A peephole, spyhole, or peekhole is a small opening through the door that allows viewing from inside to outside. Such door holes allow seeing outside the door without opening it. Usually, these door holes have a fisheye lens to have a wider look of the outside. In this project, we have developed a digital version of the peekhole with the help of a Raspberry Pi camera and a Raspberry Pi board. The first apparent advantage of a digital peekhole is that it can be easily concealed in a door design compared to conventional peekholes. Secondly, a camera-based peekhole gives a 180˚ view of the outside. A programmatically sophisticated version of the same peekhole can provide features like visitor identification (through face detection), logging unidentified visitors, and playing pre-recorded voice messages to specific visitors.
The device designed in this project uses a Raspberry Pi camera, Raspberry Pi board, a PIR sensor, and a small LCD screen with HDMI input. It can be easily integrated into any door and easily concealed in a door design. The prototype demonstrated here is developed on Raspberry Pi 3. This project’s commercial or hobby version can be developed using Raspberry Pi Zero to make the design compact. Once installed in a door design, the whole device can be powered with the help of a 5V 2A adaptor.
- Raspberry Pi 2/3/4 or Raspberry Pi Zero x1
- Raspberry Pi Camera x1
- Ribbon Cable for connecting Raspberry Pi camera x1
- PIR Sensor x1
- 5″ HDMI LCD
- Connecting wires/Jumper wires for testing prototype on a breadboard
While testing the project, you can interface the Raspberry Pi with a desktop display. Connect a small HDMI LCD to the Raspberry Pi’s HDMI port. Connect the Raspberry Pi camera to the CSI port of the board.
For interfacing the PIR sensor with Raspberry Pi, connect the input pin of the PIR sensor to any GPIO. Here board pin 7 is connected to the input pin of the PIR sensor. Connect the VCC and GND pins of the PIR sensor with the Raspberry Pi’s 3.3V out and ground pins.
It should be noted that the sensitivity of the PIR sensor needs to be adjusted to get the proper digital input. The PIR sensor is calibrated to provide defined output during program testing.
How the project works
The Raspberry Pi camera and the PIR sensor are installed at the front of the door. The Raspberry Pi itself is installed at the rear of the door. The door has a small horizontal cut to pass through the ribbon cable of the Raspberry Pi camera. The entire circuit is powered at the rear of the door with the help of a power bank or DC adaptor. A 5-inch LCD is connected with the Raspberry Pi at the rear of the door.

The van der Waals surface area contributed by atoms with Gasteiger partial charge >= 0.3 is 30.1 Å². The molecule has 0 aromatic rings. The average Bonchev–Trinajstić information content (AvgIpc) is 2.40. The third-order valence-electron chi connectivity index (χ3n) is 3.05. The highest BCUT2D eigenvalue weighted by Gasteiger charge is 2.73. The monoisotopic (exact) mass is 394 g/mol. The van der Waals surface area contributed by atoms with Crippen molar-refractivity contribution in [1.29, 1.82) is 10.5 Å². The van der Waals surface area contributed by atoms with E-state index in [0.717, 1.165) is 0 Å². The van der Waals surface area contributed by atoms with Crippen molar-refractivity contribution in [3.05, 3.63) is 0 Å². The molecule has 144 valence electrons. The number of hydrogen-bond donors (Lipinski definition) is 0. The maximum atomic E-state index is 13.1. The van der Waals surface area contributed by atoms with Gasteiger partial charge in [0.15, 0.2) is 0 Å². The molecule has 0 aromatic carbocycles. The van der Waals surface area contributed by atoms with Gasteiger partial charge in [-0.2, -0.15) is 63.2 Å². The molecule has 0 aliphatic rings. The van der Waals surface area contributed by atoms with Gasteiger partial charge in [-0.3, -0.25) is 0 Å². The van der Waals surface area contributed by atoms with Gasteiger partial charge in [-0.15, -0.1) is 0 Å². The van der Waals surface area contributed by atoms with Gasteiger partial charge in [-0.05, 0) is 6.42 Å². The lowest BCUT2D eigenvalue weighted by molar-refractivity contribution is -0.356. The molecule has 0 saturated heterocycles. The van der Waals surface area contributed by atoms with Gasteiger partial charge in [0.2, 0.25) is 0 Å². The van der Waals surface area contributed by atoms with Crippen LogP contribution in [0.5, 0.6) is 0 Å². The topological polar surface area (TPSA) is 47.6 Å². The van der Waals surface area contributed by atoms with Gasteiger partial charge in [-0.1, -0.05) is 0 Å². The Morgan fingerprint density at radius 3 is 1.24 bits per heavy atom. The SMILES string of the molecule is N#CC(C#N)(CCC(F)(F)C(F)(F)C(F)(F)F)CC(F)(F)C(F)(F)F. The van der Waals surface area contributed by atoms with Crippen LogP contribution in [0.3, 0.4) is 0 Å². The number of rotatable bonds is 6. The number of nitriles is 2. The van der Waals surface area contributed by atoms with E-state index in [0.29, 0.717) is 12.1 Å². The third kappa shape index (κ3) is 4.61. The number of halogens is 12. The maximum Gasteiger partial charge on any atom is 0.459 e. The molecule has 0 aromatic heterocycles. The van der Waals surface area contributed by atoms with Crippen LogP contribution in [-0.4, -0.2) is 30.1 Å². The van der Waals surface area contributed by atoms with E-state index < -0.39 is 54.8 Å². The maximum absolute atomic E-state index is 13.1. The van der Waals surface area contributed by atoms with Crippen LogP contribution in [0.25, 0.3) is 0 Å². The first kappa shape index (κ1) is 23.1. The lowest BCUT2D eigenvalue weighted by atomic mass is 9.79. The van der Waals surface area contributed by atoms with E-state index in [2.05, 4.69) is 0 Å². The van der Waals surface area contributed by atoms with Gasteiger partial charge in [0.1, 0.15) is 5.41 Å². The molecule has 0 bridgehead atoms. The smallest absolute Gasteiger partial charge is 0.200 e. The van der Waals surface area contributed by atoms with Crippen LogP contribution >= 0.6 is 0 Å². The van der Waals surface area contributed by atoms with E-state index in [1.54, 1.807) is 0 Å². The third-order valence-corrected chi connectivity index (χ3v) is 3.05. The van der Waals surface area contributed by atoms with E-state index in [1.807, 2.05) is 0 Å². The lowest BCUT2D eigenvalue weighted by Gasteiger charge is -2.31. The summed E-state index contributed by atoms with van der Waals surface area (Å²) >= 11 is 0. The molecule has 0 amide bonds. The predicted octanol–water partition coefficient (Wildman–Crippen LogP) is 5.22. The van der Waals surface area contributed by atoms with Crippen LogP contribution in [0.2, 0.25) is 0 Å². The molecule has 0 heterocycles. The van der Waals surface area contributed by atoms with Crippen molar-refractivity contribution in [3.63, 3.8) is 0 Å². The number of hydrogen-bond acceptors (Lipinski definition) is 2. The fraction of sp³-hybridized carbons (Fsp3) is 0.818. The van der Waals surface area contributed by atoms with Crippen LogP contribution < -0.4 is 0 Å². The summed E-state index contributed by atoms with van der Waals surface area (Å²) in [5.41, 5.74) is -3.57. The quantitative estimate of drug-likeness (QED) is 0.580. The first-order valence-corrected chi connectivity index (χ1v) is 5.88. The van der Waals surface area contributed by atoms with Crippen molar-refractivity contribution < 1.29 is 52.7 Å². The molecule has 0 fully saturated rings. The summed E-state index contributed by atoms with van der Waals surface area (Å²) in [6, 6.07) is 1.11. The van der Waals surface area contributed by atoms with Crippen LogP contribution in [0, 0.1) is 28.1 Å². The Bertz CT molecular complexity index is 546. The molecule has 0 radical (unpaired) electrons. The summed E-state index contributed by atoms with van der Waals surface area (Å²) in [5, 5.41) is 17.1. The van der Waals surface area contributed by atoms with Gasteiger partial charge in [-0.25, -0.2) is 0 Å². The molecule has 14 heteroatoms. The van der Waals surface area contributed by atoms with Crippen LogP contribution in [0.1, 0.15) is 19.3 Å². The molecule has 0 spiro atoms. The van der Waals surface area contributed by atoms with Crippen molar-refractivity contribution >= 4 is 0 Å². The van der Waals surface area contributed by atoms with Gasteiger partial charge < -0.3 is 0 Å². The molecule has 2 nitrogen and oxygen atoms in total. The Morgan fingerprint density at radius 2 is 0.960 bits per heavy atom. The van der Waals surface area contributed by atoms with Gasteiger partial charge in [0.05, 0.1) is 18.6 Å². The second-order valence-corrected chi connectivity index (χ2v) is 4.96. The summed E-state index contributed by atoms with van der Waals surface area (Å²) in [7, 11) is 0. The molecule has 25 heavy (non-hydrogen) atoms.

The user can run the python script as the device is powered on and Raspberry Pi boots up. The python script can be made to launch on the startup automatically. As the python script runs, it starts a preview of the outside on the LCD. For testing the preview, Raspberry Pi can also be connected to a desktop display with HDMI input. The preview continues without interruption throughout the script execution. After launching a preview, the Raspberry Pi continuously checks for the digital signal from the PIR sensor. Here the PIR sensor is calibrated to give an output of digital HIGH as it detects any motion outside the door. As it detects any motion, the Raspberry Pi camera captures the outside image and stores it with a file name having an ascending number.
The python script begins with importing PiCamera class from the PiCamera library and RPi.GPIO class from GPIO library. If the PiCamera library is not installed, it must be installed using pip or installed manually. Similarly, time class is imported from the sleep library. The GPIO is set to board numbering, and board pin 7 is assigned to input from the PIR sensor. Variables to hold image number, image name, and image URL are declared. The GPIO.setwarning() is set to false.
An object of camera class is instantiated using the Picamera() method. The PIR sensor pin is set as a digital input. The camera preview is started using the start_preview() method. A delay of 5 seconds is provided after starting the preview. This helps to stabilize the camera to ambient light and exposure.
An infinite loop is run to capture images of any movement outside the door. If the PIR sensor detects any motion, it gives an output of logical HIGH. If the output of the PIR sensor is HIGH, the image number is increased by 1 and is concatenated to string “image” in variable ‘imagename’. The image name is appended to a file path in variable ‘pathname’. The image of the outside is captured with the updated file location using the capture() method. The new image name is logged to the console using the print() function. A delay of 5 seconds is provided after an image has been captured.
The following images and video are of the testing of the device using a desktop display. Note that how the device captures the image of the outside on detecting every movement.
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Filed Under: Electronic Projects, Microcontrollers, Raspberry pi